Performer: Pink Floyd
Songwriters: Roger Waters, Rick Wright, Nick Mason, David Gilmour
Original Release: Meddle
Definitive Version: Tongue, Tied & Twisted, 1988. It’s all in the mic placement, but the reaction to the appearance of the flying pig midway through this song is the loudest crowd roar I’ve ever heard, topping even SkyDome after Joe Carter’s 1993 World Series home run. Even David Gilmour’s wild pedal steel guitar in the song’s second half can’t top it for pure volcanic activity.
When I was exposed to this song during the Summer of Love, I thought One of These Days made a perfect wrestler’s theme—both for the raucous entrance to the ring and triumphant departure after winning. If that statement sounds a bit peculiar, allow me to make a full confession: I once was a huge wrestling fan.
I used to think professional wrestling was the cheesiest thing in the world. When I was a kid, it meant a bunch of guys doing fake moves in front of about 10 people in some studio somewhere. I didn’t catch the bug.
Scott did, however, so in May 1985, he was tuned in to the debut of Saturday Night’s Main Event on NBC. Of course, it was the World Wrestling Federation’s coming out party after the wildly successful debut of Wrestlemania, and it built on the popularity of Hulk Hogan.
I knew all of this, vaguely I think, and I remember watching a little before Beth and I went and did something better with our idle time. I had to admit there was a huge difference in excitement level when it was a performance in front of 10,000 people instead of 10, but wrestling still wasn’t my thing.
But Scott was into it. When I was home for the next year, if Scott was watching wrestling Saturday morning while eating his cereal, I’d watch with him. He started introducing me to some of the characters, like on a soap opera.
I found myself liking Jake “The Snake” Roberts. He was a bad guy, but he wasn’t obnoxious like the Hart Foundation, who I loved to hate, or Randy “Macho Man” Savage, who I loved to hate even more.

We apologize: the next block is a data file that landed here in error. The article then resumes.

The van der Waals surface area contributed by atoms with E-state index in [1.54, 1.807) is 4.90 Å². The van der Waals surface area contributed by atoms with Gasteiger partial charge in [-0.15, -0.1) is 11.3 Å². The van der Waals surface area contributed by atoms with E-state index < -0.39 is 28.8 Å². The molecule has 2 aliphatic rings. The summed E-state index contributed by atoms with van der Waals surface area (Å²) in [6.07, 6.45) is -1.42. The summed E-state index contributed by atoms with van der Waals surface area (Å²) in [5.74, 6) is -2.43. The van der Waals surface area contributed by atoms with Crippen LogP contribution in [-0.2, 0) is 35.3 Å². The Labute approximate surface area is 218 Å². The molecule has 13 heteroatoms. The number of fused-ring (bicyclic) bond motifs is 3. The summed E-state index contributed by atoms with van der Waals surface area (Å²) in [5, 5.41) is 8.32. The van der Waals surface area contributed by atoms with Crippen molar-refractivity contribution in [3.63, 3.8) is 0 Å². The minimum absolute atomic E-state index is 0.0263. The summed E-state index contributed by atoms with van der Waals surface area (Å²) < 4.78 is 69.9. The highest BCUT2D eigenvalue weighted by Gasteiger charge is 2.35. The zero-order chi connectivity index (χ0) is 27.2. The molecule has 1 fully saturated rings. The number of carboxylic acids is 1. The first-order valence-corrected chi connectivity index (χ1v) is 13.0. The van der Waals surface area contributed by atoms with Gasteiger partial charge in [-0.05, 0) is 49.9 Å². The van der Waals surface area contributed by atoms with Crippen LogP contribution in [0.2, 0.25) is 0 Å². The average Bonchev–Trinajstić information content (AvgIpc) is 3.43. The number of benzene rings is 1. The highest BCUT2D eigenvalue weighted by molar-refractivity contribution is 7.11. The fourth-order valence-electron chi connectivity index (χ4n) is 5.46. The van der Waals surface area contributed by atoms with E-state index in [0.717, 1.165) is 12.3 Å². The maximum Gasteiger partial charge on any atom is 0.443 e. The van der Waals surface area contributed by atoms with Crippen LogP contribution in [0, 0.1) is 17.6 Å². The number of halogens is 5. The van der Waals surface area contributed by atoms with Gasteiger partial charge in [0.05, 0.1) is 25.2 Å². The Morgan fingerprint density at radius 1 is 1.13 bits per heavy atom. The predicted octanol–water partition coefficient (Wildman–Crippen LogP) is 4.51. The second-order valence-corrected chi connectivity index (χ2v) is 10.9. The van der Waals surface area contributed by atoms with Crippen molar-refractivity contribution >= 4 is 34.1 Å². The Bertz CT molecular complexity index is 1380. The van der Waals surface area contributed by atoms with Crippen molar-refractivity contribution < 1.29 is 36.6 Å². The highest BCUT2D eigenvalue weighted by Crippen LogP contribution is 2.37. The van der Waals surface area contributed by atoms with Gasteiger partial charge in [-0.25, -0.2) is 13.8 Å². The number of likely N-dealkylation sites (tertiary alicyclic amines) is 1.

Savage was an easy lightning rod, because he had the certifiably hot Miss Elizabeth as his valet, and he treated her like crap, not in a violent or threatening way but in a rude and insulting way. But it was an entertaining schtick. His interviews were insane; he’d always interrupt whenever anyone tried to interview Miss Elizabeth; and he’d always hide behind her at some point during a match.
It was all a big hoot, totally preposterous, but the more I watched, the more I found myself being pulled into it. I found myself not just watching because Scott wanted to but because I wanted to. Slowly, I found myself going from laughing at wrestling to laughing WITH wrestling. Big difference.
I finally pledged allegiance at Thanksgiving 1987. I was home from Northwestern, and the big match was Savage against Bret “The Hit Man” Hart. A couple things had happened in the interim, aside from my breakup with Beth, which gave me far more idle time to watch wrestling. The first was that Savage was now a good guy after protecting Miss Elizabeth from the reviled Honky Tonk Man. The second was that I learned some interesting facts about The Macho Man.
In a baseball book I came across in a bookstore, I read about Randy Poffo, who played a couple years in the Reds and Cardinals organizations in the Seventies and never made it above A ball. At the bottom of the page, it said to turn the page to see what Poffo was up to now. There was a picture of Randy “Macho Man” Savage with Miss Elizabeth holding the WWF Intercontinental Heavyweight Championship belt. No way! Macho Man was a baseball player?! That’s awesome!
The match against the Hit Man was entertaining, and during it, the WWF cameras focused in on Brian Bosworth and a few other Seahawks players attending. After Savage won, a few of them even came down to the front row to taunt the fallen Hart Foundation.